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3 reasons why you should eat less fish

A hammock between two palm trees, the view of the ocean, the sun in the back, and a freshly grilled fish for dinner.

That’s what the perfect vacation looks like, for most people.

And is there any better place for that than Raja Ampat?

Where the underwater world is still diverse, and local fishermen drive out for a catch to supply their own families? Where we don’t have to think about big fish farms and the negative effects of this industry?

Should we simply indulge in a never-ending fish feast, or should we watch our consumption here as well?

Let’s have a closer look at 3 important fish facts, you should still keep in mind – even in a paradise like Raja Ampat.

Omega 3, Saturated Fats and Cholesterol

Eating fish regularly is part of a healthy diet, right?

One should rather reduce eating meat and add more fish because it’s the healthier alternative – at least we’ve learned that.

And yes, it’s true, in fish you’ll find omega-3 fatty acids, which are healthy and important for us because the body can’t produce them itself. Omega 3 fatty acids are responsible for metabolism and have an anti-inflammatory effect on the body.

So how much fish do we have to eat to get our recommended amount of omega-3 fatty acids?

Nowadays we know, that the fish we would have to eat to get our recommended omega-3, would contain far more toxins than our body should handle. So in the effort to eat healthily, we are actually doing more bad than good.

Instead, it would be much better to add omega-3 alternatives to our diets, such as chia seeds, walnuts, Brussels sprouts, flax seeds, and kidney beans.

And what about saturated fats and cholesterol everyone warns about when consuming meat? Unfortunately, almost the same amount can be found in fish. Between 15 and 30% of the fats are saturated fats that make the liver produce more artery-clogging cholesterol – which results in a higher risk for cardiovascular diseases.

Maybe eating fish isn’t as healthy as we think?

Mercury and other Chemicals

Surely everyone still remembers the news when mercury was found in fish.

Mercury is a heavy metal that can be released through industrial processing (like burning coal) or natural events (like eruption). It can be found in the air, water and soil. Even small amounts are highly toxic to the human body and can cause serious health problems – especially in the nervous system.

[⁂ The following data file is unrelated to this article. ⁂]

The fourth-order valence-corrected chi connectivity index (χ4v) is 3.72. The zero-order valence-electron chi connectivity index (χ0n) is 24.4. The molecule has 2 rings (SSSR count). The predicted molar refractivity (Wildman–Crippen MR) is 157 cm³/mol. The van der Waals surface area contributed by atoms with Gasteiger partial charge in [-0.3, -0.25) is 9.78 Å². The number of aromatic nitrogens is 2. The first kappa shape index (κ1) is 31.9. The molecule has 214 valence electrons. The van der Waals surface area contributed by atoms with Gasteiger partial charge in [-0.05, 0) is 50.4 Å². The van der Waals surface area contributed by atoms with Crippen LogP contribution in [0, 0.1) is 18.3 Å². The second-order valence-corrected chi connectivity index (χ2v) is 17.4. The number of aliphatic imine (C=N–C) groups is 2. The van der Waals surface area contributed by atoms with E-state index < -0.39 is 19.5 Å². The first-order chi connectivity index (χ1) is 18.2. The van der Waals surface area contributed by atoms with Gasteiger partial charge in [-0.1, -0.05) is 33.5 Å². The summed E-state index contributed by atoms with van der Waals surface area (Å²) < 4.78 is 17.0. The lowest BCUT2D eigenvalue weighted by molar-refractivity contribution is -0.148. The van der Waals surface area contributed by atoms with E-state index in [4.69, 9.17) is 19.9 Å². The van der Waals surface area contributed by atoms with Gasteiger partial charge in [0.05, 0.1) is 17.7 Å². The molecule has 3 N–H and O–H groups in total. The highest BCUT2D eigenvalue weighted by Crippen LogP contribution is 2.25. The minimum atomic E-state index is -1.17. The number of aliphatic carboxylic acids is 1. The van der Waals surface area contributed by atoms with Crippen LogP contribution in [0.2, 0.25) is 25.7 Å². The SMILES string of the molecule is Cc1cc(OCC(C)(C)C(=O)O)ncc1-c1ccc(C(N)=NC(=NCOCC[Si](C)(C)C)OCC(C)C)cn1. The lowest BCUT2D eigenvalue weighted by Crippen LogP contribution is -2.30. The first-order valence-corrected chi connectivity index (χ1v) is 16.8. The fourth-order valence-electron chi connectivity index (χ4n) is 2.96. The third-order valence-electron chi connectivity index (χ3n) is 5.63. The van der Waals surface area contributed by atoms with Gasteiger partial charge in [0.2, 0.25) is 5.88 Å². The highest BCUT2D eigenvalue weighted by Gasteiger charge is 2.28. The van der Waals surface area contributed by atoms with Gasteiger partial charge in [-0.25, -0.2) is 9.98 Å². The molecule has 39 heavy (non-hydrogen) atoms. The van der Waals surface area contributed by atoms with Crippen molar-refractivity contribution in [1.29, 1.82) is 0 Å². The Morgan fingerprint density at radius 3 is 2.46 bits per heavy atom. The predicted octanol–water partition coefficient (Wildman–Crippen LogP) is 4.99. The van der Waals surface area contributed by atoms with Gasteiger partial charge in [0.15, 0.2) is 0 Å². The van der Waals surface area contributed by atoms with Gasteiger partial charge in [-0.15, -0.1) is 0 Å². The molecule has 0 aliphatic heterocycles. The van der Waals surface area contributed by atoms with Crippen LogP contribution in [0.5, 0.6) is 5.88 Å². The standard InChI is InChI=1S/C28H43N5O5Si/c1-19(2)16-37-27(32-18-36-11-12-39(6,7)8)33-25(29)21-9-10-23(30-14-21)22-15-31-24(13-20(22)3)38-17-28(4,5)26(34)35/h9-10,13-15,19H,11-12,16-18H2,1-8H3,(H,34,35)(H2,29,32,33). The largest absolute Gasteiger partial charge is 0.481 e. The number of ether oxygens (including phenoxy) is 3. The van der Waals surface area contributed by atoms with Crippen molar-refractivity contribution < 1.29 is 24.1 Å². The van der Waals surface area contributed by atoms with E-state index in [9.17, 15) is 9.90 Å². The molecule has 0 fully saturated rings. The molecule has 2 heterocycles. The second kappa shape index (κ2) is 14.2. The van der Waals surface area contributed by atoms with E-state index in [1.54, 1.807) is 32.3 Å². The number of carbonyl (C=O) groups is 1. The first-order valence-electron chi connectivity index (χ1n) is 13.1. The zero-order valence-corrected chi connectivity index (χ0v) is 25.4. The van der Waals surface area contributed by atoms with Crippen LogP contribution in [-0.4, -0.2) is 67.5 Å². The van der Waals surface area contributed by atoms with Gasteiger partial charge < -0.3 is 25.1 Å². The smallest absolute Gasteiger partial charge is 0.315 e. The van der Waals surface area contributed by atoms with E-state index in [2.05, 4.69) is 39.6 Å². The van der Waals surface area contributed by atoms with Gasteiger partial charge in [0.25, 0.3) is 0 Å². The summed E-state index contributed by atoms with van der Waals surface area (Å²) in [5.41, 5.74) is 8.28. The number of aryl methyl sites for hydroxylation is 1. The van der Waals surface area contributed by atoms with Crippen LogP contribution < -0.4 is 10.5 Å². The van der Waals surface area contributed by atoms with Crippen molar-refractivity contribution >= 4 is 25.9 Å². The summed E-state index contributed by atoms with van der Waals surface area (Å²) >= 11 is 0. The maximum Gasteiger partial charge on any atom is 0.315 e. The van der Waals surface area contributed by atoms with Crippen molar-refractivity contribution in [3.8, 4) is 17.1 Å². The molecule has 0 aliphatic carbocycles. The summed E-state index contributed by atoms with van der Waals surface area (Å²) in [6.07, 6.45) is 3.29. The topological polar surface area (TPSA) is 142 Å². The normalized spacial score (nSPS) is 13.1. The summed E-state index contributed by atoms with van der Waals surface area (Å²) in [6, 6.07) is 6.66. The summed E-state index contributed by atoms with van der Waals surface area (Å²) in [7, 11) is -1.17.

Fishes absorb any substances from the water surrounding them. Small fishes get eaten by bigger ones, these ones again by bigger ones, and so on. As mercury accumulates over time, the further we go up the food chain, the higher the percentage of toxins in the fish. That means for us: the bigger the fish, the higher the mercury. This affects, for example, king mackerel, Spanish mackerel, all varieties of tuna, blue marlin, grouper, and snapper.

But it’s not only mercury that can be found in fish. Substances such as PCBs, Dioxin and other toxins enter the human body when consuming fish and remain there for decades. Liver damage, nervous system disorders, kidney damage, and a high risk for cancer can be the consequences.


Anyone who has already seen a beach in Indonesia after monsoon season can only imagine what else is floating out there in the ocean. Several times a year, tons of plastic waste is washed ashore on the most beautiful beaches in Southeast Asia, including Raja Ampat.

Find out how to reduce your plastic footprint while traveling.

Once you know that fish absorb whatever substance is in the water surrounding them, you can imagine what that means.

Researchers at the University of Ghent in Belgium found out that seafood eaters ingest 11.000 tiny plastic particles each year, and dozens of the particles stay in their tissues. Isn’t that frightening?

And as if plastic waste wouldn’t be the biggest issue, just try to think about where the sewage ends up, in a remote area without proper sewage systems. In addition to an immense amount of toxins, there are countless other bacteria in our oceans that we ingest when consuming fish. Imagine filling a glass with ocean water and taking a sip of it.

Is this what we want to think about when putting our fish on the grill?


A vacation in paradise gives the perfect setting for a fish & seafood barbeque on the beach. But even when having freshly caught fish, we should be mindful when consuming it. Plastic waste, toxins, and other substances enter our bodies by climbing up the food chain and can have serious consequences. Moderate consumption is the key.
Or what if you decide to watch fish underwater instead?

Do you eat fish? When and how often?

Image by Kevin Phillips from Pixabay